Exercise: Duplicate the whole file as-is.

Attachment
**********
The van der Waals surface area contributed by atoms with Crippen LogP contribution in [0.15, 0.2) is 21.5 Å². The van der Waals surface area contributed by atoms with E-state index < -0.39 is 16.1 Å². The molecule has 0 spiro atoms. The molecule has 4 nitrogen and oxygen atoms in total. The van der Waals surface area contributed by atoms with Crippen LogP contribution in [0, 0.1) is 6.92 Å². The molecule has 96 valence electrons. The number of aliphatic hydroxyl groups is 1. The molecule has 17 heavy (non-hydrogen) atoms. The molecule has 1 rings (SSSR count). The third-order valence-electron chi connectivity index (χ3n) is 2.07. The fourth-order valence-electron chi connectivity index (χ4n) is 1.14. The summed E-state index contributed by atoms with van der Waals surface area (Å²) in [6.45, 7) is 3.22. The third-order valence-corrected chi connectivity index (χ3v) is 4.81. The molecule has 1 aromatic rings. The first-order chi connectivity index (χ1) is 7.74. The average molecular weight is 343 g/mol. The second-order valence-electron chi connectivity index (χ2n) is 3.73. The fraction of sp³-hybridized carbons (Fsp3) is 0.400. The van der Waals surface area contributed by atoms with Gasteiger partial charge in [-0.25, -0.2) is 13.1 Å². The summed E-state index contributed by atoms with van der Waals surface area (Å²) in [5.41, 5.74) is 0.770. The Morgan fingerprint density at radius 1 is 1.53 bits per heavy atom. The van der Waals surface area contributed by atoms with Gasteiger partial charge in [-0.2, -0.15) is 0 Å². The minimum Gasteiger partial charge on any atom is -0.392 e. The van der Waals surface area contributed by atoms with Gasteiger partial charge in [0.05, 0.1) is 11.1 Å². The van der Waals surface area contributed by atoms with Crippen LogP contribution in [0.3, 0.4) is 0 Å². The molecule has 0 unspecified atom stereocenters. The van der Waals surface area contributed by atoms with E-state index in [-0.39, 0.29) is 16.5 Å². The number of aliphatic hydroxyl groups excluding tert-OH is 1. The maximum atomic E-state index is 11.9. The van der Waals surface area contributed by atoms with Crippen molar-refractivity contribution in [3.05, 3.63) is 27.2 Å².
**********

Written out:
The van der Waals surface area contributed by atoms with Crippen LogP contribution in [0.15, 0.2) is 21.5 Å². The van der Waals surface area contributed by atoms with E-state index < -0.39 is 16.1 Å². The molecule has 0 spiro atoms. The molecule has 4 nitrogen and oxygen atoms in total. The van der Waals surface area contributed by atoms with Crippen LogP contribution in [0, 0.1) is 6.92 Å². The molecule has 96 valence electrons. The number of aliphatic hydroxyl groups is 1. The molecule has 17 heavy (non-hydrogen) atoms. The molecule has 1 rings (SSSR count). The third-order valence-electron chi connectivity index (χ3n) is 2.07. The fourth-order valence-electron chi connectivity index (χ4n) is 1.14. The summed E-state index contributed by atoms with van der Waals surface area (Å²) in [6.45, 7) is 3.22. The third-order valence-corrected chi connectivity index (χ3v) is 4.81. The molecule has 1 aromatic rings. The first-order chi connectivity index (χ1) is 7.74. The average molecular weight is 343 g/mol. The second-order valence-electron chi connectivity index (χ2n) is 3.73. The fraction of sp³-hybridized carbons (Fsp3) is 0.400. The van der Waals surface area contributed by atoms with Gasteiger partial charge in [-0.25, -0.2) is 13.1 Å². The summed E-state index contributed by atoms with van der Waals surface area (Å²) in [5.41, 5.74) is 0.770. The Morgan fingerprint density at radius 1 is 1.53 bits per heavy atom. The van der Waals surface area contributed by atoms with Gasteiger partial charge in [-0.2, -0.15) is 0 Å². The minimum Gasteiger partial charge on any atom is -0.392 e. The van der Waals surface area contributed by atoms with Gasteiger partial charge in [0.05, 0.1) is 11.1 Å². The van der Waals surface area contributed by atoms with Crippen LogP contribution in [0.3, 0.4) is 0 Å². The molecule has 0 unspecified atom stereocenters. The van der Waals surface area contributed by atoms with E-state index in [-0.39, 0.29) is 16.5 Å². The number of aliphatic hydroxyl groups excluding tert-OH is 1. The maximum atomic E-state index is 11.9. The van der Waals surface area contributed by atoms with Crippen molar-refractivity contribution in [3.05, 3.63) is 27.2 Å².